Cauliflower ( Brassica oleracea) is a cool-season vegetable closely related to broccoli, Brussels sprouts, cabbage, kale and collards. Collectively, these vegetables are referred to as cole crops. In West Virginia, cauliflower can be grown as a spring or fall crop. Cauliflower grows best in cool growing environments and is more sensitive to warm weather than broccoli. The optimal temperature for development of the curds, or head, is 60 to 70°F. Recommended varieties of cauliflower for West Virginia are listed in Table 1.
Varieties of Cauliflower
Table 1. Some recommended varieties of cauliflower for West Virginia.
|Variety of Cauliflower||Days to Maturity (after transplanting)||Comments|
|Snow Crown||48||Early, white cauliflower for spring or fall, self-blanching|
|Cheddar||68||Orange cauliflower for spring, summer and fall|
|Amazing||75||Fall production only|
|Violet Queen||65||Purple broccoli-type head|
|Apex||71||Main season hybrid, self-blanching|
|Candid Charm||65||Excellent for spring and fall, self-blanching|
Transplants and Planting Cauliflower
Cauliflower is established or planted as transplants. Seed should be sown in 50- or 72-cell trays or peat pots filled with soilless media. Transplants can be seeded beginning in mid-February, and six to eight-week-old transplants can be planted by mid-April for spring and early summer cauliflower. Sequential plantings of cauliflower can be made through May which ensure crop success in the one or more plantings fails. Each transplant should have four to five leaves at the time of transplanting, and should be fertilized weekly. Approximately one week before transplanting in the spring, the transplants can be conditioned or “toughened up” by exposing the plants to ambient or outside conditions for a few hours each day. For the fall crop, transplants should be seeded in mid-June for transplanting in mid- to late-July. Most cauliflower varieties should be transplanted by early August. Delayed planting will often result in “blank plants” with limited head production. Cauliflower grows best in well-drained soils with a pH of 6.0 to 6.5. Avoid planting in fields that had other cole crop plantings in the last two years.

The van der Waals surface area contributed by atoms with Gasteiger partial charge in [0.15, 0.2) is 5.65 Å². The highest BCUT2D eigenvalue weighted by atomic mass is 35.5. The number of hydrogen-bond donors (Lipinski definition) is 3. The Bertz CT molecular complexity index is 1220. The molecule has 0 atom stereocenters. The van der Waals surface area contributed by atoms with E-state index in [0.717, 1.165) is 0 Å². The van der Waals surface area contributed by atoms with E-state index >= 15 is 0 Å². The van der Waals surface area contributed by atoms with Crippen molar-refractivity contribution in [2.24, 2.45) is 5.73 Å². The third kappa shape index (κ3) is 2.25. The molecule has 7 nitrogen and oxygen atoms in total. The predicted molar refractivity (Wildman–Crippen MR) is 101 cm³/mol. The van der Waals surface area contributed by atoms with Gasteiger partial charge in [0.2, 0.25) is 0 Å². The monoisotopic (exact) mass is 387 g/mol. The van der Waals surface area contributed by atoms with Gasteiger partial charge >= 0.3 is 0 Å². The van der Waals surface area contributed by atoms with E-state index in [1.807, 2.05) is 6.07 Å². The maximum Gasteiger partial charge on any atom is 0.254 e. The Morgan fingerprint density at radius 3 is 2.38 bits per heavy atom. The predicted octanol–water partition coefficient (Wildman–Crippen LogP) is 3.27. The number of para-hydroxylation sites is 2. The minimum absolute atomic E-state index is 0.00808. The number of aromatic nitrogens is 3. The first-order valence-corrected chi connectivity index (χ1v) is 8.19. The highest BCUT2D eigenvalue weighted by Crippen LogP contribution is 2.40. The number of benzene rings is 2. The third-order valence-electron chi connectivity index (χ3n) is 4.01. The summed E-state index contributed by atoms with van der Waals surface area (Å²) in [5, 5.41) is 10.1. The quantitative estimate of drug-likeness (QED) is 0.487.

Cauliflower can have boron deficiency symptoms if the soil pH is greater than 7.0 with low organic matter. Boron can be applied at 0.5 ounces per 1000 square feet. Additional fertilizer requirements are approximately 100 pounds of nitrogen per acre (2.3 pounds per 1000 square feet) with phosphorus and potassium fertilization based on a recent soil test.
The transplants are spaced 18 to 24 inches apart with 36 to 48 inches between rows. Cauliflower should be grown on black plastic mulch to warm soil in spring or white plastic mulch to cool the soil in fall. Organic mulch, like straw and hay, can also be used as it will cool the soil and reduce soil moisture evaporation. Drip irrigation is necessary to supplement rainfall through the growing season.
Most recommended varieties of cauliflower are self-blanching, which means the leaves fold over the developing head to keep it from getting discolored from the sun. However, some self-blanching cultivars may need to have the outer leaves tied with rubber bands to shade the curds when the head begins to develop. Most colored cauliflower varieties can tolerate warmer temperatures and don’t need to be blanched. While cauliflower can tolerate light frosts, row covers may be needed to protect against hard freezes.
Pest Management in Cauliflower
Pests of cauliflower include snails, slugs, harlequin bugs and caterpillars. Lightweight row cover or insect netting can be placed over the plants in early spring or late summer to protect the crop from insect damage. In addition, organic pesticides, such as Dipel (Bt) or Spinosad, can be used effectively for worm control. For a complete list of biological and chemical control measures, consult the Mid-Atlantic Commercial Vegetable Production Guide.
Harvest and Postharvest Handling of Cauliflower
Cauliflower is harvested when the heads are compact and the outer curds begin to separate from the head. Cauliflower is usually a maximum of 6 inches in diameter when fully mature. Over matured heads have a “ricey” look and are often discolored. One to two whorls of leaves are harvested with the head to protect it. Harvesting should be done in the coolest part of the day to reduce field heat. Cauliflower can be stored at 32°F for up to three weeks.
Author: Lewis W. Jett, WVU Extension Specialist – Commercial Horticulture